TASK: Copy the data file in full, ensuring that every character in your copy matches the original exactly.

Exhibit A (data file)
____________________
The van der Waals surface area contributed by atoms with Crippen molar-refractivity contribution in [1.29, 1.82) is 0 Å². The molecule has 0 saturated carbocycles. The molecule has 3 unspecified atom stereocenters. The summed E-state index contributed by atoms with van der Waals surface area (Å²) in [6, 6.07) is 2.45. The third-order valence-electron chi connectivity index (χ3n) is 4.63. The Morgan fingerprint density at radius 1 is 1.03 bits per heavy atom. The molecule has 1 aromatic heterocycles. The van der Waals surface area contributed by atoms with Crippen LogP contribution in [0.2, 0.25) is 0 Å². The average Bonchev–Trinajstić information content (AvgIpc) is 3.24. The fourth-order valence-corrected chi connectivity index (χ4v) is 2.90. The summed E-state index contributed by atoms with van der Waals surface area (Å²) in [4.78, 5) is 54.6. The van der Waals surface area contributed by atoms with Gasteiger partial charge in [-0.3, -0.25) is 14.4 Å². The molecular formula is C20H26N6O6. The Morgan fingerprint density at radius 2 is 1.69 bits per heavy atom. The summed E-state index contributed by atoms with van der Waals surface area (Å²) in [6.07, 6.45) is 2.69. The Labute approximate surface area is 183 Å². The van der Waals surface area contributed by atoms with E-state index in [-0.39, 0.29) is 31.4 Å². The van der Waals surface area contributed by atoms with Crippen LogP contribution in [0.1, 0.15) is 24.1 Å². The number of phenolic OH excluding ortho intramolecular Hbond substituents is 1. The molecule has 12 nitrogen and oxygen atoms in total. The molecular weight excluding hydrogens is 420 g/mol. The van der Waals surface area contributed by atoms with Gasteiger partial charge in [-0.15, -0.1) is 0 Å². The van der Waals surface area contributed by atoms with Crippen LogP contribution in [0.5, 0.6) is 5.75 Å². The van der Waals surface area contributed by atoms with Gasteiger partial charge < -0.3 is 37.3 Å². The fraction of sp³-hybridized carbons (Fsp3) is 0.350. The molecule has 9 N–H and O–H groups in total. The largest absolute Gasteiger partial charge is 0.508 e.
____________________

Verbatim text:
The van der Waals surface area contributed by atoms with Crippen molar-refractivity contribution in [1.29, 1.82) is 0 Å². The molecule has 0 saturated carbocycles. The molecule has 3 unspecified atom stereocenters. The summed E-state index contributed by atoms with van der Waals surface area (Å²) in [6, 6.07) is 2.45. The third-order valence-electron chi connectivity index (χ3n) is 4.63. The Morgan fingerprint density at radius 1 is 1.03 bits per heavy atom. The molecule has 1 aromatic heterocycles. The van der Waals surface area contributed by atoms with Crippen LogP contribution in [0.2, 0.25) is 0 Å². The average Bonchev–Trinajstić information content (AvgIpc) is 3.24. The fourth-order valence-corrected chi connectivity index (χ4v) is 2.90. The summed E-state index contributed by atoms with van der Waals surface area (Å²) in [4.78, 5) is 54.6. The van der Waals surface area contributed by atoms with Gasteiger partial charge in [-0.3, -0.25) is 14.4 Å². The molecular formula is C20H26N6O6. The Morgan fingerprint density at radius 2 is 1.69 bits per heavy atom. The summed E-state index contributed by atoms with van der Waals surface area (Å²) in [6.07, 6.45) is 2.69. The Labute approximate surface area is 183 Å². The van der Waals surface area contributed by atoms with E-state index in [-0.39, 0.29) is 31.4 Å². The van der Waals surface area contributed by atoms with Crippen LogP contribution in [0.1, 0.15) is 24.1 Å². The number of phenolic OH excluding ortho intramolecular Hbond substituents is 1. The molecule has 12 nitrogen and oxygen atoms in total. The molecular weight excluding hydrogens is 420 g/mol. The van der Waals surface area contributed by atoms with Gasteiger partial charge in [-0.15, -0.1) is 0 Å². The van der Waals surface area contributed by atoms with Crippen LogP contribution in [0.5, 0.6) is 5.75 Å². The van der Waals surface area contributed by atoms with Gasteiger partial charge < -0.3 is 37.3 Å². The fraction of sp³-hybridized carbons (Fsp3) is 0.350. The molecule has 9 N–H and O–H groups in total. The largest absolute Gasteiger partial charge is 0.508 e.